As the hike in the consumption tax approaches, consumers and businesses are worried about the confusion that might erupt from differing rates for similar goods.

To make things worse, businesses may not have enough new cash registers that can handle the two-tiered transactions.

While the tax rate will rise to 10 percent from 8 percent on Oct. 1, the rate levied on some goods, such as food and nonalcoholic beverages, will remain the same under the dual system.

The National Tax Agency has guidelines on its website listing examples of what qualifies for the lower rate, but the reality is expected to be less than clear-cut.

One example is posed by mirin, the sweet cooking wine that’s indispensable to Japanese cuisine. Mirin itself will be taxed at 10 percent because it is alcoholic, but mirin products sold as seasoning will be taxed at 8 percent due to their lower alcohol content.

Another complicated example is sushi.

Meals at conveyor-belt sushi restaurants, like other food and drink consumed while dining out, will be taxed at 10 percent. But if sushi is purchased as takeout, it will be taxed at 8 percent. Any leftover sushi taken home will be taxed at 10 percent.

Other restaurant chains are trying to take steps to prevent tax gap confusion as well.

Among them are the Italian chain Saizeriya Co., beef-on-rice bowl vendor Matsuya Foods Co. and Kentucky Fried Chicken Japan Ltd., which have decided to set their prices for both eat-in and takeout at the same level by adjusting before-tax prices.

But rival beef bowl chain Yoshinoya Co. and Starbucks Coffee Japan Ltd. plan to let their prices hinge on whether food is eaten on-site or taken out.

Hamburger chain McDonald’s meanwhile is still preparing for the change.

For nonweekly newspapers, the print editions will be taxed at 8 percent for subscribers and 10 percent for those bought at convenience stores or read online.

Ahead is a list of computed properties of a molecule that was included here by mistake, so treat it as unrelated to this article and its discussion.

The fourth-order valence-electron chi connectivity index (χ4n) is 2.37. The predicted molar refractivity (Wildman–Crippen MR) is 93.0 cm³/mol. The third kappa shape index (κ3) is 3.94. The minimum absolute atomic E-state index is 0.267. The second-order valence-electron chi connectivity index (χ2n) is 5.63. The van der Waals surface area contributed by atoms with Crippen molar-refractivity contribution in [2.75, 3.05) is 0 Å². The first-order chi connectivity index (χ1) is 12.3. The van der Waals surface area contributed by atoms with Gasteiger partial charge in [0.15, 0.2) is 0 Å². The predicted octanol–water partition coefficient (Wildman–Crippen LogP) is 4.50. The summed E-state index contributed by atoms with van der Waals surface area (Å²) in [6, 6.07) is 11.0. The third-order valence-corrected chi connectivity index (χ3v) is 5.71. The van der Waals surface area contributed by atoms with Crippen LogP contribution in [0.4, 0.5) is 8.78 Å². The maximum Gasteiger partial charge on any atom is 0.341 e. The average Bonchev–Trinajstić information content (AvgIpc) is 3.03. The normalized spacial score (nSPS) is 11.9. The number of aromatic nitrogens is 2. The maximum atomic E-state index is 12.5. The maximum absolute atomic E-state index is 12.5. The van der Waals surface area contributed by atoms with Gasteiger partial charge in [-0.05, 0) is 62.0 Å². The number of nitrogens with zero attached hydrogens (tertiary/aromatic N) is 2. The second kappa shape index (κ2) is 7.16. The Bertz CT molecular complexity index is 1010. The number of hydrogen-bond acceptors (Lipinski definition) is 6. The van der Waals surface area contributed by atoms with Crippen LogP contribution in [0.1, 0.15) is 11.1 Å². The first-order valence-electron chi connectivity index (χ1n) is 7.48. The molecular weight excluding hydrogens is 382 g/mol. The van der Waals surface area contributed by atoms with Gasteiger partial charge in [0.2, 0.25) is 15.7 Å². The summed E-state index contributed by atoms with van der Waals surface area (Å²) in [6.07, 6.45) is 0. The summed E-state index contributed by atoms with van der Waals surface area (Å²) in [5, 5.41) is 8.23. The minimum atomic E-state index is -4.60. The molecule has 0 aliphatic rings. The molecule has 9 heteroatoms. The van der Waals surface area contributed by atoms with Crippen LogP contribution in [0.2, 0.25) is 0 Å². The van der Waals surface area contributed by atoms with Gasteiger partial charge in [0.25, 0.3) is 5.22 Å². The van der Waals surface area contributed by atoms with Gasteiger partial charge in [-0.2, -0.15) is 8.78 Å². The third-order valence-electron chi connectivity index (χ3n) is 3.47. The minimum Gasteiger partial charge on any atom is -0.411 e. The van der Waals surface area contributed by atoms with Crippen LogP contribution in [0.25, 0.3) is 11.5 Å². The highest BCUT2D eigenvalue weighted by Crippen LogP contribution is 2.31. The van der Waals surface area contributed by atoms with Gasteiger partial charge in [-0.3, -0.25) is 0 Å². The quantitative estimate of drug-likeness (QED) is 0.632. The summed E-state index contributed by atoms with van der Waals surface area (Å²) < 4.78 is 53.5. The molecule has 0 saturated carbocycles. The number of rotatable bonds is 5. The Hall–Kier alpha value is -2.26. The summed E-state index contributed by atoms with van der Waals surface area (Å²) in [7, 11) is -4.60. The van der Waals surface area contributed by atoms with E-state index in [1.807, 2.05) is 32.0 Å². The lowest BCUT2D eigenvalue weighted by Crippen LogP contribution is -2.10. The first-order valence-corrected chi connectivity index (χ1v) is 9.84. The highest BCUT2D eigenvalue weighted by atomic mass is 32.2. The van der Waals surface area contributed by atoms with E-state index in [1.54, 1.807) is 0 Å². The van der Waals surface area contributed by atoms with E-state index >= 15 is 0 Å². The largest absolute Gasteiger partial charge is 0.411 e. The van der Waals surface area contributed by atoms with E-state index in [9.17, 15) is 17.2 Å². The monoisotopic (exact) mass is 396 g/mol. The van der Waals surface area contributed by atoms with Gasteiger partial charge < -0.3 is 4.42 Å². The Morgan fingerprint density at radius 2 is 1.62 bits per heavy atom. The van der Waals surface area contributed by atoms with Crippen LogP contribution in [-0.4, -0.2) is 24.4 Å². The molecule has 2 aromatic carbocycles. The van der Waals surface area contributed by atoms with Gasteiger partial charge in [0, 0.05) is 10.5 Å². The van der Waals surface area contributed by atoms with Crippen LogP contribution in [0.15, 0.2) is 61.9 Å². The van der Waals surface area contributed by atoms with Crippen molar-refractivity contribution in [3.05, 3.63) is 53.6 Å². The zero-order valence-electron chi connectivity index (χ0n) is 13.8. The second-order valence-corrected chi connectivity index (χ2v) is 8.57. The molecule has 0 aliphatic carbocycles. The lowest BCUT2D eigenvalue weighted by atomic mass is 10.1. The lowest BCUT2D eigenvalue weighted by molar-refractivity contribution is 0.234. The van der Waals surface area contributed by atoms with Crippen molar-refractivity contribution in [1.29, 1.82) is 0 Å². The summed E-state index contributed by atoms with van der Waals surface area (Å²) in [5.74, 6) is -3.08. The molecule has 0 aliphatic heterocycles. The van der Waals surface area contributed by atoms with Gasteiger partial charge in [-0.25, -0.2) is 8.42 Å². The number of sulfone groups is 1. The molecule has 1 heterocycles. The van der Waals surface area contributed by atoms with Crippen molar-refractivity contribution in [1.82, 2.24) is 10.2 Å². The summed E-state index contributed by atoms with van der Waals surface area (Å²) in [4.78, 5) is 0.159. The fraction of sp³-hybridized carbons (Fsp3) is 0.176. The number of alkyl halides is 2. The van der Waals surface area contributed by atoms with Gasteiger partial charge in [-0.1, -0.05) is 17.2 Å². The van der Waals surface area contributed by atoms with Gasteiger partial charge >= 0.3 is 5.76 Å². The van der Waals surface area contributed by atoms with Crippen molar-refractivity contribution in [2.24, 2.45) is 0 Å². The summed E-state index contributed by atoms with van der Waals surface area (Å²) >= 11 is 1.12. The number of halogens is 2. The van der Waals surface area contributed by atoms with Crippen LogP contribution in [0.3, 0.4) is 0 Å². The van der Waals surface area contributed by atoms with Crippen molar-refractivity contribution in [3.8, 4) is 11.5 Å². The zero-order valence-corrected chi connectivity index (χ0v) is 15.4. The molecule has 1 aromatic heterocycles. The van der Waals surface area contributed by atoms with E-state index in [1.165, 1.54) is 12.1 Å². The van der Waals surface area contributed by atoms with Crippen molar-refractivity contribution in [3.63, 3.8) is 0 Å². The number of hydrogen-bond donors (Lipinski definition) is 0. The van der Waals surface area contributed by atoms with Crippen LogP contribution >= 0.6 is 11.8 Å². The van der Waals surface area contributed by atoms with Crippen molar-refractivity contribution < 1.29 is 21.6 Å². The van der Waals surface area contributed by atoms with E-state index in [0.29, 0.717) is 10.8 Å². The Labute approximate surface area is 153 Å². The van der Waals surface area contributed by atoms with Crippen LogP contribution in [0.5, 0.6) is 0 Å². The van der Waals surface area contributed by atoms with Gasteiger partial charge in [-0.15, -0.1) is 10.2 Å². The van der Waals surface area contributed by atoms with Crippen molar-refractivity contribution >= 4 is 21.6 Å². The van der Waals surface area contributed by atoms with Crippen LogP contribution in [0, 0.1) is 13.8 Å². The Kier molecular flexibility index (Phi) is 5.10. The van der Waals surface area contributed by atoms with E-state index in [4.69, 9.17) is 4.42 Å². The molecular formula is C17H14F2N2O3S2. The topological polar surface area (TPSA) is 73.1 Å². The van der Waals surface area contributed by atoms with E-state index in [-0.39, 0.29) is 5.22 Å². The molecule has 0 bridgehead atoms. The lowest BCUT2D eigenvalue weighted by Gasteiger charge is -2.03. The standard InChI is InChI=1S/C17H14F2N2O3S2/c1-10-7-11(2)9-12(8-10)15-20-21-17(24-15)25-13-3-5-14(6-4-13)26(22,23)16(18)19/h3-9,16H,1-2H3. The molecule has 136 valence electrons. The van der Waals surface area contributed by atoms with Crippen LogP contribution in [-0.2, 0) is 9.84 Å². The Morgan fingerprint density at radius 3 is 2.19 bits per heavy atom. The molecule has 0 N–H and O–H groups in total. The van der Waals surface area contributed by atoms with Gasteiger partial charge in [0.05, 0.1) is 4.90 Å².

As consumer interest in the two-tiered tax plan rises, the tax agency this spring started dispatching staff to public lectures hosted by consumer groups across the country to explain the details and the possible scenarios expected to be play out at checkout counters after its introduction.

“We want (consumers and businesses) to deepen understanding to minimize confusion,” an agency official said.

As of May, some 40 percent of small businesses had yet to introduce cash registers that can handle the new tax regime, according to a survey by the Japan Chamber of Commerce and Industry.

“Some small business owners took a wait-and-see posture, out of suspicion that Prime Minister Shinzo Abe may delay the tax hike again,” a JCCI official said.

The 2-point hike was originally set to take place on October 2015, following the first stage to 8 percent from 5 percent in April 2014. But the second stage of its doubling has been postponed twice: to April 2017 and then October this year.

A senior JCCI official said preparations at small businesses are progressing with just a month to go. The regional chambers are also sending staff to businesses to urge them to replace their cash registers , the official added.

However, makers of new cash registers have been overwhelmed by orders, and there are fears that orders placed now will not be filled by Oct. 1.

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